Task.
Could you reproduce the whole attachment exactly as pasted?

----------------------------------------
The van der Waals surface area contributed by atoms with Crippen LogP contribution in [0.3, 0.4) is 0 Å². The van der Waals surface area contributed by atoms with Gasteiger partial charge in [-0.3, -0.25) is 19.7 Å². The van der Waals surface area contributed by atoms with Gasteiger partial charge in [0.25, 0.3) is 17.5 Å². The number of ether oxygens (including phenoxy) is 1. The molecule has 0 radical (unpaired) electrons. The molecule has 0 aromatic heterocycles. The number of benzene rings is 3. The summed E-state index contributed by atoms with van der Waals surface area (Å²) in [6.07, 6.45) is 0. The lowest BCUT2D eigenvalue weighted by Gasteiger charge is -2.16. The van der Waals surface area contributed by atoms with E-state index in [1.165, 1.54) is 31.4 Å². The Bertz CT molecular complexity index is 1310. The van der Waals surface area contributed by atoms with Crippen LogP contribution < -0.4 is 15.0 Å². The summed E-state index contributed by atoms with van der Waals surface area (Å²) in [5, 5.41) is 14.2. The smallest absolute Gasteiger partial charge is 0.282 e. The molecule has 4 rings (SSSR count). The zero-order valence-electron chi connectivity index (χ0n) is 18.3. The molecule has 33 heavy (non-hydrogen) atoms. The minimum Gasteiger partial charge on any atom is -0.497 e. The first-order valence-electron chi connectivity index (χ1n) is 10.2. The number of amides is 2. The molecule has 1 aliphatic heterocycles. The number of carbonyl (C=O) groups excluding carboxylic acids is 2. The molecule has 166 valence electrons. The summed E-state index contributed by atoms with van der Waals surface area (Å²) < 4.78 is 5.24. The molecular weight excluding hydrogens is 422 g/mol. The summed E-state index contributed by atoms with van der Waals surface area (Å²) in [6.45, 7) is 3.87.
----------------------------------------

The van der Waals surface area contributed by atoms with Crippen LogP contribution in [0.3, 0.4) is 0 Å². The van der Waals surface area contributed by atoms with Gasteiger partial charge in [-0.3, -0.25) is 19.7 Å². The van der Waals surface area contributed by atoms with Gasteiger partial charge in [0.25, 0.3) is 17.5 Å². The number of ether oxygens (including phenoxy) is 1. The molecule has 0 radical (unpaired) electrons. The molecule has 0 aromatic heterocycles. The number of benzene rings is 3. The summed E-state index contributed by atoms with van der Waals surface area (Å²) in [6.07, 6.45) is 0. The lowest BCUT2D eigenvalue weighted by Gasteiger charge is -2.16. The van der Waals surface area contributed by atoms with E-state index in [1.165, 1.54) is 31.4 Å². The Bertz CT molecular complexity index is 1310. The van der Waals surface area contributed by atoms with Crippen LogP contribution < -0.4 is 15.0 Å². The summed E-state index contributed by atoms with van der Waals surface area (Å²) in [5, 5.41) is 14.2. The smallest absolute Gasteiger partial charge is 0.282 e. The molecule has 4 rings (SSSR count). The zero-order valence-electron chi connectivity index (χ0n) is 18.3. The molecule has 33 heavy (non-hydrogen) atoms. The minimum Gasteiger partial charge on any atom is -0.497 e. The first-order valence-electron chi connectivity index (χ1n) is 10.2. The number of amides is 2. The molecule has 1 aliphatic heterocycles. The number of carbonyl (C=O) groups excluding carboxylic acids is 2. The molecule has 166 valence electrons. The summed E-state index contributed by atoms with van der Waals surface area (Å²) < 4.78 is 5.24. The molecular weight excluding hydrogens is 422 g/mol. The summed E-state index contributed by atoms with van der Waals surface area (Å²) in [6.45, 7) is 3.87.